About the project

Uruk/Warka, situated in modern-day Iraq, is one of the first cities in the world, and was populated almost without interruption for over 5,000 years – from the 4th millennium BCE to the 1st millennium CE. Uruk is famous for the invention of cuneiform writing at the end of the 4th millennium, the so-called “late Uruk period”. One of the architectural layers of ‘Untersuchungsareal’ 6 in the centre of Uruk carries the so called Riemchen-Building.

We scientifically reconstructed and visualised the Riemchen-Building as part of the TOPOI-Project ‘XXL – Monumentalized Knowledge. Extra-large Projects in Ancient Civilizations’, in close cooperation with the German Archaeological Institute (DAI) in Berlin. The near rectangular building measures around 20 x 18 m. Is was constructed subterranean and was only looking out of the sourounding area. It is assumed, that the building was only accessible through the roof with the help of a ladder. If there was a structure on top of the flat roof, it is unknown.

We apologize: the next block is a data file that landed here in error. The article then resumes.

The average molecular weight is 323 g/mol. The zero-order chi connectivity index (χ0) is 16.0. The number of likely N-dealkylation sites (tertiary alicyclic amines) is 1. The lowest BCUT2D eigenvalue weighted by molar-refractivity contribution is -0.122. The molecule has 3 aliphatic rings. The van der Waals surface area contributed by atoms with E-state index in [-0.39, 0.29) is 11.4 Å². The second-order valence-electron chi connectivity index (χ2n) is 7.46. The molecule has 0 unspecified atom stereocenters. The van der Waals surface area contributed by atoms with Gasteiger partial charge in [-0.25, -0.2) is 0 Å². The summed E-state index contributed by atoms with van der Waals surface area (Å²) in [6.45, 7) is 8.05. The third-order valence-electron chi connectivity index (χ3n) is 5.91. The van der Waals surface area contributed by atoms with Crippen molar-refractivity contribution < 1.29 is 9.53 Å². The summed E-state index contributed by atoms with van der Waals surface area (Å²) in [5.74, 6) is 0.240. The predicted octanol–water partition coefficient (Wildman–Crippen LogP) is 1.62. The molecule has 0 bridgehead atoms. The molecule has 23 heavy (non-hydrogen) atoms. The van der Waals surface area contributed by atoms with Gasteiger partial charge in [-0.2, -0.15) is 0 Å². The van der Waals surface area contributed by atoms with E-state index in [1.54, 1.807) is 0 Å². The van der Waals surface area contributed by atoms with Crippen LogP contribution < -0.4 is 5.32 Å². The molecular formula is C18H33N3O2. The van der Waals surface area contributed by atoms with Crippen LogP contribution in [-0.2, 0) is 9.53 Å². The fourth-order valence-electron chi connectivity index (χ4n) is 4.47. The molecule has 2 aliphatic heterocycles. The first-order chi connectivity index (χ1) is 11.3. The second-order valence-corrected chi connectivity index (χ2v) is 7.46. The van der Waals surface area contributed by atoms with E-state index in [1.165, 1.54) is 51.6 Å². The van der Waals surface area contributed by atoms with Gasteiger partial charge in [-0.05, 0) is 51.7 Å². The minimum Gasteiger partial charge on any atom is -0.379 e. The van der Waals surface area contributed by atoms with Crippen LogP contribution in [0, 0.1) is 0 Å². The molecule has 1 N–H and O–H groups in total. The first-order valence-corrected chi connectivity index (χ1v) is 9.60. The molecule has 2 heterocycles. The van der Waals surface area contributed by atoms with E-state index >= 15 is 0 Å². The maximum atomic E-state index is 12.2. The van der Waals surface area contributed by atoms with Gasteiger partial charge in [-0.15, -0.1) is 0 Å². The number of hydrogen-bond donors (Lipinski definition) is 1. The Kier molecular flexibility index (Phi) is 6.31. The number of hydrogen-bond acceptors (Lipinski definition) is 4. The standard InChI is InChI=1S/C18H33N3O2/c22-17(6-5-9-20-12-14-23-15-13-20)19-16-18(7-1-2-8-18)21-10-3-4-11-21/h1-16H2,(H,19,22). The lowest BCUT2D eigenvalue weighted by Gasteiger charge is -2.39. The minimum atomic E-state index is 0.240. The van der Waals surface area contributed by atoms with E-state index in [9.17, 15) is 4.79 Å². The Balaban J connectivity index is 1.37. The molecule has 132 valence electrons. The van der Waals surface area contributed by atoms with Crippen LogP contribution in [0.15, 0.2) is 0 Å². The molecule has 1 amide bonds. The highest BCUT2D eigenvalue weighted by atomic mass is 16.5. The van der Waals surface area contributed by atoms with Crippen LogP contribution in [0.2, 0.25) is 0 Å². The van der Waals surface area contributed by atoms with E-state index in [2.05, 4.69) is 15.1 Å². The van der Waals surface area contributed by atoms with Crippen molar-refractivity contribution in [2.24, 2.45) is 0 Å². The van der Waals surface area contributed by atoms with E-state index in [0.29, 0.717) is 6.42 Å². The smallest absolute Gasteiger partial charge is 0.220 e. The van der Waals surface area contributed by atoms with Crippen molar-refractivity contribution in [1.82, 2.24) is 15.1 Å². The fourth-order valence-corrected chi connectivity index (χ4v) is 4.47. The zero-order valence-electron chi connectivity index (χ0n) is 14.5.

The building is interesting, because inside the sourounding corridor and central room were a lot of objects found. The function of the building is not clear, but it is possible, that it was a grave of some sort. While constructing the Riemchen-Building, the former Stone-Cone-Building was already demolished, but inside the fundament of the Riemchen-Building, were parts of the Stone-Cone-Building found.

At a certain point, there had to be a fire in the building – at least in the central room. If this was done on purpose as a kind of ritual or was part of the destruction of the building, is unclear.


  • Eichmann, R. 2007: Uruk. Architektur I. Von den Anfängen bis zur frühdynastischen Zeit (=AUWE 14), Textteil und Beilagen, Rahden.